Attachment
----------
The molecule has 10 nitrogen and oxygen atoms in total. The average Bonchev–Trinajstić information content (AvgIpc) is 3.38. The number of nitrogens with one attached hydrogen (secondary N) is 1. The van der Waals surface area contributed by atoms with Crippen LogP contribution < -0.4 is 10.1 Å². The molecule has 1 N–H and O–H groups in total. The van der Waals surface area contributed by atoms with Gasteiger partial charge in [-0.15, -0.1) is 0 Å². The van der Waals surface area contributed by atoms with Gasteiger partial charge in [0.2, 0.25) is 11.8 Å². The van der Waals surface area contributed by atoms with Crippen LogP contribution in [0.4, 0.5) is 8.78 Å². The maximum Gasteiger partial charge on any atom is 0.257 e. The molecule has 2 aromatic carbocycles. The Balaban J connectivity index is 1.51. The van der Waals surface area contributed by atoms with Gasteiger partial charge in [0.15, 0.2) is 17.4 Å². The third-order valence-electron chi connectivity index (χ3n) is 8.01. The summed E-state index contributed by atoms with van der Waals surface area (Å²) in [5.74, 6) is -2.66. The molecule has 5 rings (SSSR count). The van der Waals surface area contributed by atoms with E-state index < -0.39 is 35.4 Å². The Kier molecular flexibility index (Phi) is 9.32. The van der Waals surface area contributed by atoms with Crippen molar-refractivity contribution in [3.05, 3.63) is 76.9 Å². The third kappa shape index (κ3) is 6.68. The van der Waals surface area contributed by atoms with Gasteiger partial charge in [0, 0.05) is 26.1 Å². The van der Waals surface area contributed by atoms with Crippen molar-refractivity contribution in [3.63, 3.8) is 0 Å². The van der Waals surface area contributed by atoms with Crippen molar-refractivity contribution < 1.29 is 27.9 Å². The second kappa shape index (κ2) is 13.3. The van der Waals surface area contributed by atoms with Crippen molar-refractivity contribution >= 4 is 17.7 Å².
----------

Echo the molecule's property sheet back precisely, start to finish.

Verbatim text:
The molecule has 10 nitrogen and oxygen atoms in total. The average Bonchev–Trinajstić information content (AvgIpc) is 3.38. The number of nitrogens with one attached hydrogen (secondary N) is 1. The van der Waals surface area contributed by atoms with Crippen LogP contribution < -0.4 is 10.1 Å². The molecule has 1 N–H and O–H groups in total. The van der Waals surface area contributed by atoms with Gasteiger partial charge in [-0.15, -0.1) is 0 Å². The van der Waals surface area contributed by atoms with Gasteiger partial charge in [0.2, 0.25) is 11.8 Å². The van der Waals surface area contributed by atoms with Crippen LogP contribution in [0.4, 0.5) is 8.78 Å². The maximum Gasteiger partial charge on any atom is 0.257 e. The molecule has 2 aromatic carbocycles. The Balaban J connectivity index is 1.51. The van der Waals surface area contributed by atoms with Gasteiger partial charge in [0.15, 0.2) is 17.4 Å². The third-order valence-electron chi connectivity index (χ3n) is 8.01. The summed E-state index contributed by atoms with van der Waals surface area (Å²) in [5.74, 6) is -2.66. The molecule has 5 rings (SSSR count). The van der Waals surface area contributed by atoms with E-state index < -0.39 is 35.4 Å². The Kier molecular flexibility index (Phi) is 9.32. The van der Waals surface area contributed by atoms with Crippen molar-refractivity contribution in [3.05, 3.63) is 76.9 Å². The third kappa shape index (κ3) is 6.68. The van der Waals surface area contributed by atoms with Gasteiger partial charge in [0, 0.05) is 26.1 Å². The van der Waals surface area contributed by atoms with Crippen molar-refractivity contribution in [3.63, 3.8) is 0 Å². The van der Waals surface area contributed by atoms with Crippen molar-refractivity contribution < 1.29 is 27.9 Å². The second kappa shape index (κ2) is 13.3. The van der Waals surface area contributed by atoms with Crippen molar-refractivity contribution >= 4 is 17.7 Å².